Habits of Fit People: Work Out Like It's Your Job

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By: , SparkPeople Blogger
4/15/2011 5:00 AM   :  113 comments   :  29,706 Views

For most of us, work is a reality of life. Whether you love your job or hate it, working for a living is something that you know you have to do, and probably don't have much trouble motivating yourself to show up to each day. Wake up, get ready, arrive on time, do a decent enough job to not get fired (maybe better!), rinse and repeat...day after day, week after week. As responsible adults, we make our careers a priority out of necessity. We work to make money, which helps us live the lives we desire. You can complain about it, think it's boring and wish you didn't have to do it, but ultimately, the rewards we get from working outweigh the "rewards" of not working (like sleeping in or having more free time).

So why do we treat other areas of our lives as so much less important? You can hate your job but still show up 40+ hours a week for decades. Even if you don't enjoy exercise, couldn't you muster enough motivation to spend 10 or 15 minutes a day on it? After all, the benefits of exercising—weight management, stress relief, stronger bones and muscles, a healthier heart, less depression, higher self-esteem, a sense of pride and accomplishment, a decreased risk for countless chronic and debilitating diseases—far outweigh the temporary "rewards" of skipping it (more couch time or a few extra minutes of sleep).

What would it look like if we all treated exercise like our jobs (or at least our second jobs)? Doing exactly that can help you make fitness part of your life once and for all.

Here are a few ways you can treat exercise like your job. View it the same way, and you'll make far fewer exercise excuses.

Make it a priority.
For most people, our jobs are our #1 priority. You spend more time at work that almost anywhere else, and your daily life revolves around your work schedule. If you exercised like it was your (second) job, you'd treat those gym appointments with as much importance as work. You'd make all the other things in your life work around your workout schedule. I know it can seem daunting, but think of all the many other commitments that you treat with respect in your life. Working out is just as important as many other hobbies and responsibilities because it keeps YOU in tip-top shape to be your best at everything else (including a better worker, partner, volunteer, parent, friend and so on). So next time your girlfriends want to plan drinks during your Wednesday night Spinning class, ask them to pick another day or time, or squeeze in a shorter workout and then go meet them. Only by making fitness a priority like you do your job will you ever be able to really stick with a workout regimen.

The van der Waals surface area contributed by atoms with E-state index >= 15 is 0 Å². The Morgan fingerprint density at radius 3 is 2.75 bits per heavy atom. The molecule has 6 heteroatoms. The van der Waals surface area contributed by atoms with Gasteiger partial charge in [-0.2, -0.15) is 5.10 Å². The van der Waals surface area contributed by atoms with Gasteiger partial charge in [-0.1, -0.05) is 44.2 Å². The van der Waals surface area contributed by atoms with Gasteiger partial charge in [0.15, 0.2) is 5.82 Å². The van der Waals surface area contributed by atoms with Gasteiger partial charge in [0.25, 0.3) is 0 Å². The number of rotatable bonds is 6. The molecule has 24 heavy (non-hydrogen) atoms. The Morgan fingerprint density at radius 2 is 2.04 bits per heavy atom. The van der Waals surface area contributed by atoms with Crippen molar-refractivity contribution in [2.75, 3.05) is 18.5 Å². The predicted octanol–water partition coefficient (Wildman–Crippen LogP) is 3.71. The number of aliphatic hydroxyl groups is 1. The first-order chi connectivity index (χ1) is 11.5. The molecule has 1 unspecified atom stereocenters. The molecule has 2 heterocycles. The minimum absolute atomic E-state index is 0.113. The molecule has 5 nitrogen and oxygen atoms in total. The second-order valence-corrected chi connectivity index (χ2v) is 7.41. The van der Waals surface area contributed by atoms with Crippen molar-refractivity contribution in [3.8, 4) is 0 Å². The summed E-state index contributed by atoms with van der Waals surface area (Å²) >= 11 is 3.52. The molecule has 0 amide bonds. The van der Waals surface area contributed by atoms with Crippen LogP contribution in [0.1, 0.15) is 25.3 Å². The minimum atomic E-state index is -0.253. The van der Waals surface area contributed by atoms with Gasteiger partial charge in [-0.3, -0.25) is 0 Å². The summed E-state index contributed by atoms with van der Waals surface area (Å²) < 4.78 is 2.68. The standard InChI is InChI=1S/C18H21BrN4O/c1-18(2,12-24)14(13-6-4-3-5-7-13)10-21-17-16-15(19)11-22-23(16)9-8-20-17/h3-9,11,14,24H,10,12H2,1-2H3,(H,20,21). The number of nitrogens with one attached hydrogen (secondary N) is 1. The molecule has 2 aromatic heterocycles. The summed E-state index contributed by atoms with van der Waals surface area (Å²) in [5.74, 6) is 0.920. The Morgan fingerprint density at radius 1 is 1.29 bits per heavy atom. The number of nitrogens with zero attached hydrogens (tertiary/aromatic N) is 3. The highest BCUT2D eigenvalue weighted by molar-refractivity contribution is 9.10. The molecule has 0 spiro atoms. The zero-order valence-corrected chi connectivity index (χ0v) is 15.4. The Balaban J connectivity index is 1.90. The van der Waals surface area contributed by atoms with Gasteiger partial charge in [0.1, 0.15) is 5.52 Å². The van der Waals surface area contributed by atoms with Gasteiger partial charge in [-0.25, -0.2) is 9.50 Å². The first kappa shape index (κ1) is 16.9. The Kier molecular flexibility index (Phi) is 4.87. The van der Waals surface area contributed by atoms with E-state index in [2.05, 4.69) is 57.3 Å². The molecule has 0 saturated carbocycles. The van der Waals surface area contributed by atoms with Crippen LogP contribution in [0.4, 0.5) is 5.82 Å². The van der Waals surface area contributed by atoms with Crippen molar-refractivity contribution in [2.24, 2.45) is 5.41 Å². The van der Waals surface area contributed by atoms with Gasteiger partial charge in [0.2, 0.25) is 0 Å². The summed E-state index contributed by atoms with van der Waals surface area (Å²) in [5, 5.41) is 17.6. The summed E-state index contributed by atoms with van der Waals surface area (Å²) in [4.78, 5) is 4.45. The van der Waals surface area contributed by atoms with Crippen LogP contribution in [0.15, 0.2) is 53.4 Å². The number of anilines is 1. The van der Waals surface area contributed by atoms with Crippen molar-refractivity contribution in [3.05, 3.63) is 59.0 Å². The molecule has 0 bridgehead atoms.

Show up on time.
Most of us don't have trouble hitting the sack, setting the alarm, and getting out the door in time to beat rush hour and get to our posts on time. Why then are you chronically late for your personal training session or unable to wake up 30 minutes earlier to squeeze in a morning walk? The truth is that you are capable of showing up to things on time, but you aren't prioritizing your workouts like you do your job. If working out was your livelihood, you would not hit snooze or stay up too late. Think about that next time the early morning alarm sounds. If you treat exercise like your job, you may feel tired—maybe even unmotivated—but you'll get out of bed anyway and put your shoes to the pavement.

Dress appropriately.
Most jobs have some kind of a dress code, whether strict uniforms or a certain level of business-appropriate attire. Because work is important to you, you adhere to those standards, purchasing enough work clothes for a variety of seasons and occasions. You don't have to spend a lot on workout clothes, but you should have something you can work out in: appropriate shoes for your activity, the right layers if you hope to walk or run in the winter, and any other gear that makes working out more comfortable and convenient, such as a gym bag and water bottle. Treat your workouts with as much respect as you do your job, and you'll never be at a loss for clothing or gear, which means you won't be able to make excuses about skipping it.